'My children are as Mexican, as I am British.' This is a sentence I wrote down some time ago but, until now, have not elaborated upon.
I was the first person in my family to be born British. My maternal grandfather worked tirelessly to bring his family to England in the 1960s. My father moved to England in 1975 to marry my mum. Both looking for opportunities that life in India could not offer. I've been told that there was much celebration at my birth, not because I was born British, but because I was born 'me'. Aunties, uncles and grandparents caressed newborn cheeks. Indian sweets were enjoyed and telegrams of 'Congratulations!' were received.
At the age of two, I was issued with my very first, and very own, British passport. One of those weighty, feel-good-in-your-hand, old blue style ones. I first started travelling solo at the age of eighteen. I clearly remember the words found on the inside cover of my passport giving me a tremendous boost to my teenaged courage; "...allow the bearer to pass freely without let or hindrance...". It was my birthright to travel.
I first arrived in Mexico in 2003 just in time to ring in the New Year, and as I left in 2004, I had no inkling that I would be returning the following year to make Mexico my home. My family, having visited, understands why I have chosen to nurture our lives in this land. That does not mean I escape their semi-jokey comments about people from Mother India holding on to landing gear, for dear life, in hopes of finding their way to Europe.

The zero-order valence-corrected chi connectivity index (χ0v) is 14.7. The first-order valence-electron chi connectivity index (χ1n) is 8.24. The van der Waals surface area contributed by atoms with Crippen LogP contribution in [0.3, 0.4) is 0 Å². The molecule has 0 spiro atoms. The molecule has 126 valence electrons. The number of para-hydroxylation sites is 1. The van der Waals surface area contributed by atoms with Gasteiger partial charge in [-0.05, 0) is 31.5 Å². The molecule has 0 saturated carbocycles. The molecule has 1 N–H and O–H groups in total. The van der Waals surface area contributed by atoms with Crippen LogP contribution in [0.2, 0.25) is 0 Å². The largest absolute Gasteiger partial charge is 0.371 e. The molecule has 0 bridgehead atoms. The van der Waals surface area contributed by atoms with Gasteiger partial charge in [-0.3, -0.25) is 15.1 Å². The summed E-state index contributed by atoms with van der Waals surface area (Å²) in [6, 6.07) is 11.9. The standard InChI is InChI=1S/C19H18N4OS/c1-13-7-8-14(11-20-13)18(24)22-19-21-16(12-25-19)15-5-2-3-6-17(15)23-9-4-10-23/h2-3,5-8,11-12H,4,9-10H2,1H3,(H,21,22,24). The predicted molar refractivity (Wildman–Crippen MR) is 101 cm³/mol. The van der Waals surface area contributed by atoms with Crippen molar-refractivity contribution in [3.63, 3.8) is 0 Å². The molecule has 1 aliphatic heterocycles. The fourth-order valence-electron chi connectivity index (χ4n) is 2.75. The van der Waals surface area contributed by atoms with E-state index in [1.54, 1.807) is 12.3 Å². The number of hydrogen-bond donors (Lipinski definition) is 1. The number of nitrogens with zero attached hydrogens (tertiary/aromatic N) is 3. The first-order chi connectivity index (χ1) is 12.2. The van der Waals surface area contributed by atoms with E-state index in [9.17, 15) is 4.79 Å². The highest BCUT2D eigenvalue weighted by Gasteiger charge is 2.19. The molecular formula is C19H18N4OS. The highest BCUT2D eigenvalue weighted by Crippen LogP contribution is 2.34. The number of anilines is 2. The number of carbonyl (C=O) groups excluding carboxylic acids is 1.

Our children were born Mexican. They are the first on their mother's and their father's side to be born so. Their British parents met in Mexico, whilst looking for something Britain could not offer, lives in the sunshine. There was much celebration at their births. Smiles were seen over Skype, and facebook messages and "likes" were appreciated.
Yes, technically our children can be registered as British too. We haven't done so, due to the unexpected lack of time to do anything other than get through the day. We started off with twin boys! The thought of all the paperwork and translations required... We've embraced the "mañana" mentality on that one.
So they are Mexican. Their first language is English (spoken with a British accent), their use of diminutives in Spanish eclipses mine, they eat Indian food as regularly as they eat tacos, one boy has long hair due to his Sikh heritage and because many a surfer in Sayulita has long hair.
Classifying people due to their nationality is obsolete. In my mind, speaking of a "Mexican" person conjures up as much of an image as speaking of a "British" person.
At the ages of five and two, my three little ones are about to start making use of their Mexican passports. I hope that when they are older, they too will hold their passports with excitement, and with courage step forward to discover what delights the world may offer them. For in the end, given the opportunity and inspiration, we can all recognise ourselves as being world citizens.